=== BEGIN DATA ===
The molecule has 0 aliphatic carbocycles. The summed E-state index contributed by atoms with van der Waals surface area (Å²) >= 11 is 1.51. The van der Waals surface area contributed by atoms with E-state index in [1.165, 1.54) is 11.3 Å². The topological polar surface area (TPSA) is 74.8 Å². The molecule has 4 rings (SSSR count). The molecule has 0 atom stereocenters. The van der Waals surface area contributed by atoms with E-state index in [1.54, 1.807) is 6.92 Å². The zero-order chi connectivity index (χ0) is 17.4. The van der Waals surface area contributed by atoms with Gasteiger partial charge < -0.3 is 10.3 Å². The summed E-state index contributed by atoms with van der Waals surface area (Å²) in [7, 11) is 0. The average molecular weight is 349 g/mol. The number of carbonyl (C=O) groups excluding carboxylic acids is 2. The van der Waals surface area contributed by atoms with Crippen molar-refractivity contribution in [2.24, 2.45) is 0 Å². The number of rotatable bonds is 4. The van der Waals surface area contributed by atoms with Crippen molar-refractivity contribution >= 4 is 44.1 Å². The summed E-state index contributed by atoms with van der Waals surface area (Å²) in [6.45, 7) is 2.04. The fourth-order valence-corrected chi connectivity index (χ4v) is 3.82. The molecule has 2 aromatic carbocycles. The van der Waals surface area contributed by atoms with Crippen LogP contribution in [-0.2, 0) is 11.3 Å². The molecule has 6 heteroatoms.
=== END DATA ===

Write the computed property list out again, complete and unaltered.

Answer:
The molecule has 0 aliphatic carbocycles. The summed E-state index contributed by atoms with van der Waals surface area (Å²) >= 11 is 1.51. The van der Waals surface area contributed by atoms with E-state index in [1.165, 1.54) is 11.3 Å². The topological polar surface area (TPSA) is 74.8 Å². The molecule has 4 rings (SSSR count). The molecule has 0 atom stereocenters. The van der Waals surface area contributed by atoms with E-state index in [1.54, 1.807) is 6.92 Å². The zero-order chi connectivity index (χ0) is 17.4. The van der Waals surface area contributed by atoms with Gasteiger partial charge < -0.3 is 10.3 Å². The summed E-state index contributed by atoms with van der Waals surface area (Å²) in [7, 11) is 0. The average molecular weight is 349 g/mol. The number of carbonyl (C=O) groups excluding carboxylic acids is 2. The van der Waals surface area contributed by atoms with Crippen molar-refractivity contribution in [2.24, 2.45) is 0 Å². The number of rotatable bonds is 4. The van der Waals surface area contributed by atoms with Crippen molar-refractivity contribution >= 4 is 44.1 Å². The summed E-state index contributed by atoms with van der Waals surface area (Å²) in [6.45, 7) is 2.04. The fourth-order valence-corrected chi connectivity index (χ4v) is 3.82. The molecule has 2 aromatic carbocycles. The van der Waals surface area contributed by atoms with Crippen LogP contribution in [-0.2, 0) is 11.3 Å². The molecule has 6 heteroatoms.